How to Use Slack Search
Can't quite remember that one piece of information you're confident someone told you on Slack? Try searching for it.
One of Slack's key selling points is memory, the ability to look through every conversation your team has ever had. You wanting access to that history is core to the entire business strategy. But how do you get the most out of search in Slack?
Getting started is simple: Click the search bar.
Alternatively you can use a simple keyboard shortcut:
Ctrl+F on a PC or
CMD+F on a Mac.
By default Slack will filter your search to include only the channel you're currently looking at.
You can remove this restriction, and search every channel, by clearing out the search panel so that "in:" followed by the current channel name is gone.
Type what you want and hit
Enter to see the results.
You can refine your search a little by using the filters in the right hand sidebar. This allows you to narrow things down by user, channel, or a date range. You can also disable bots (advisable if your company uses as many bots as ours does.)
Keyboard fans can type these filters instead of clicking them—it's just a matter of knowing the operators. Here's a quick summary:
from:@ followed by the display name for a coworker will limit your search to any user. For example, from:@Justin Pot will limit your search to only messages by me (so only the good ones).
from:me will show you only things you wrote (what else do you need?).
in: followed by a channel name will limit your search to a specific channel. For example, in:#general will limit the search to #general.
in:@ followed by a display name for a user will show you only things in direct message conversations between you and that person.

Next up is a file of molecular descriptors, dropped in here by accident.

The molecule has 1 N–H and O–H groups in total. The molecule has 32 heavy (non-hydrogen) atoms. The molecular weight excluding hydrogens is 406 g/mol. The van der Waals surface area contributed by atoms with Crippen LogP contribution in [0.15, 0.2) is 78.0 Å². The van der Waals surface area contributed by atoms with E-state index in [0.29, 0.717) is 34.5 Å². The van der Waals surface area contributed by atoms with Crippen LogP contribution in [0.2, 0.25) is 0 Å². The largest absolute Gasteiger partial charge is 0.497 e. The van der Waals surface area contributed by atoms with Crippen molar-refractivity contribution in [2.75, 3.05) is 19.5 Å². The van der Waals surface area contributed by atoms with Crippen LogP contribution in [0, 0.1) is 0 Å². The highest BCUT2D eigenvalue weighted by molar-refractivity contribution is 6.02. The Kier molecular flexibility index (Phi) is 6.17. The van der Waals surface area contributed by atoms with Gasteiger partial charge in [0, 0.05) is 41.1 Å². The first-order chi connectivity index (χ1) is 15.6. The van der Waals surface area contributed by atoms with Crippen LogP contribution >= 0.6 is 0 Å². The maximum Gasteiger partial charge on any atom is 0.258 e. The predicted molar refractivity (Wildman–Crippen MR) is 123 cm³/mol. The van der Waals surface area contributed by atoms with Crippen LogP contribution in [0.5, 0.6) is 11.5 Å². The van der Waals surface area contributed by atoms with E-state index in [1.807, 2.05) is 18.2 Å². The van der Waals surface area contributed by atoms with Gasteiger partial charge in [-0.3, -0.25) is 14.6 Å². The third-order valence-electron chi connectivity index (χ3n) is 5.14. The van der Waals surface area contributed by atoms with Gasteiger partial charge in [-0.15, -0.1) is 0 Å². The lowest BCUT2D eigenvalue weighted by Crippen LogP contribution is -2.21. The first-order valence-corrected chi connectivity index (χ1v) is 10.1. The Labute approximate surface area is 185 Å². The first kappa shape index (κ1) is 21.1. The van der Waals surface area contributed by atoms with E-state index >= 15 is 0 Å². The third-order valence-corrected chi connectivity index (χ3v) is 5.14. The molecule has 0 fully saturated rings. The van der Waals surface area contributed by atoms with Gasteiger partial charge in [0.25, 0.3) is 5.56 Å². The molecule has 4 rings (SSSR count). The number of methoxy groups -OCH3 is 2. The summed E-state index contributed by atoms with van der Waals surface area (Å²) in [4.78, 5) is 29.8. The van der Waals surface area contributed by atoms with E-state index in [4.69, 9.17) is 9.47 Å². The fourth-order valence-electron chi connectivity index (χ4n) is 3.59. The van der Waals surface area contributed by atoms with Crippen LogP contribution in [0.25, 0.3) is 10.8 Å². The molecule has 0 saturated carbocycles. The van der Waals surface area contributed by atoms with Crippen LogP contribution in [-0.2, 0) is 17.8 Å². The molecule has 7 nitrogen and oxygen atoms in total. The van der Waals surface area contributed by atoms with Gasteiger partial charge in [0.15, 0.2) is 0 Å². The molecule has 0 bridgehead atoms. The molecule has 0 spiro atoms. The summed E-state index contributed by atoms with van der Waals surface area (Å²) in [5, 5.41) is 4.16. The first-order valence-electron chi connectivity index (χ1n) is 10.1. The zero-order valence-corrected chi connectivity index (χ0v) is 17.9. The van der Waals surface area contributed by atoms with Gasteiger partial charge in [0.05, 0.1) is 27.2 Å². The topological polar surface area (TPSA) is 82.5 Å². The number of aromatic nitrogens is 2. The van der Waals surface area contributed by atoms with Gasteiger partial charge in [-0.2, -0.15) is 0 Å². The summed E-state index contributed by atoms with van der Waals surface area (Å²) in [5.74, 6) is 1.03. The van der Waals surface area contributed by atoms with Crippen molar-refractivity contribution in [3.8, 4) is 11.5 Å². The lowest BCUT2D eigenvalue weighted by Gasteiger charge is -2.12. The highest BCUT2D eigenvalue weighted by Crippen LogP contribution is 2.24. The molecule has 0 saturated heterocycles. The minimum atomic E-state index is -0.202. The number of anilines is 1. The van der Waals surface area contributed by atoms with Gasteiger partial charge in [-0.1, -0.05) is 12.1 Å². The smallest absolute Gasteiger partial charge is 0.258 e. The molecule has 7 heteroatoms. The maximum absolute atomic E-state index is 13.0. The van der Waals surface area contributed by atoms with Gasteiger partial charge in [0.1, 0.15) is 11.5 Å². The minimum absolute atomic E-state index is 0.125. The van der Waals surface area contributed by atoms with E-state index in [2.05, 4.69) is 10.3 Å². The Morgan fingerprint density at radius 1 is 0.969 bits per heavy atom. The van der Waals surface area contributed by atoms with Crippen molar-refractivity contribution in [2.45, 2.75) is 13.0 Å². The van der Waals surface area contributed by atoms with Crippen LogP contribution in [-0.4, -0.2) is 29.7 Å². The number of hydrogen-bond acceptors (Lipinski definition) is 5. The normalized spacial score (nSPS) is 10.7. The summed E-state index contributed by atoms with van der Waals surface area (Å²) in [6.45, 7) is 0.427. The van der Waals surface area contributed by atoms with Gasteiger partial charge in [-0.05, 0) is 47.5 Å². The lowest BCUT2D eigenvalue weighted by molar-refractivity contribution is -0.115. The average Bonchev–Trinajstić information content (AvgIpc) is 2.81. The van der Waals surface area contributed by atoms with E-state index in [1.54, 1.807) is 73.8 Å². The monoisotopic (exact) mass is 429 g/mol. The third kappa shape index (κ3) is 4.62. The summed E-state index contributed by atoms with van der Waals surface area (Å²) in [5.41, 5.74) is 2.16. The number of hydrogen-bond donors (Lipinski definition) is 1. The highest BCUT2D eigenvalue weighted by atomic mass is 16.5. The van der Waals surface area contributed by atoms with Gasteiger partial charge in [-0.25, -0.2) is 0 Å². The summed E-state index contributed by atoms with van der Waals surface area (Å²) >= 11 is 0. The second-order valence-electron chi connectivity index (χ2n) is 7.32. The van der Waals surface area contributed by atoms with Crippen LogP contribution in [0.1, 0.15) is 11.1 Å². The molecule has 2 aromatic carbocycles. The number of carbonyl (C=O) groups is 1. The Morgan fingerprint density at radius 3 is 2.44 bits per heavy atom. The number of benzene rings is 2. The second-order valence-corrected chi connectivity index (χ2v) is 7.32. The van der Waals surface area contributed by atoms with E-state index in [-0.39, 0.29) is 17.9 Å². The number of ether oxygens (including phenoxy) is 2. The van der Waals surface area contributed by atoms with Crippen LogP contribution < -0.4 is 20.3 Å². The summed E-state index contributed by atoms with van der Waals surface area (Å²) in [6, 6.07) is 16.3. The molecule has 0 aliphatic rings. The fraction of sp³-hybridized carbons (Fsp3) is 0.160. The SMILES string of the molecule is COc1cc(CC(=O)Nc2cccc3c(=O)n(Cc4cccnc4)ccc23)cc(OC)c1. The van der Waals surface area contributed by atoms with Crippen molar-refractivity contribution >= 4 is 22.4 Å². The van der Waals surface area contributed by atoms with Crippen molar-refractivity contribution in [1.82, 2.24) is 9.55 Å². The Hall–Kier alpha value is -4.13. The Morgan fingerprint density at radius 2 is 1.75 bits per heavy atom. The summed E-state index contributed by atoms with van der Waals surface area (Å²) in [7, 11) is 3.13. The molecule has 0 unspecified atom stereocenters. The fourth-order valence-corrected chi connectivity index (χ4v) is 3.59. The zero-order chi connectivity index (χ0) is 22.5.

to:me will show only messages directed at you.
before:, after:, during:, and on: all allow you to limit posts to a particular timeframe. For example, before:July will only show posts before the most recent July.
has:star shows only messages that you've marked with a star.
has:pin shows only pinned messages.
has:link shows only messages with links in it.
Finally, has: followed by the code for any emoji will limit your search to only messages with that emoji.
Want to narrow things down a little more? A few operators are offered:
Use quotation marks to search for a specific phrase, for example "it's very important that you"
Use an asterisk (*) after a partial word to see all words that include that part. For example, searching for "Racoon*" would show all instances of racoon, racoons, racooning, and anything else that includes the letters "Racoon"
Use a minus sign (-) in front of a word to exclude all results that include it. This is useful for filtering out posts you know aren't relevant.
Practice all of these skills and you'll be able to find anything on Slack in no time. Be sure to check out our Slack overview for more tips like this.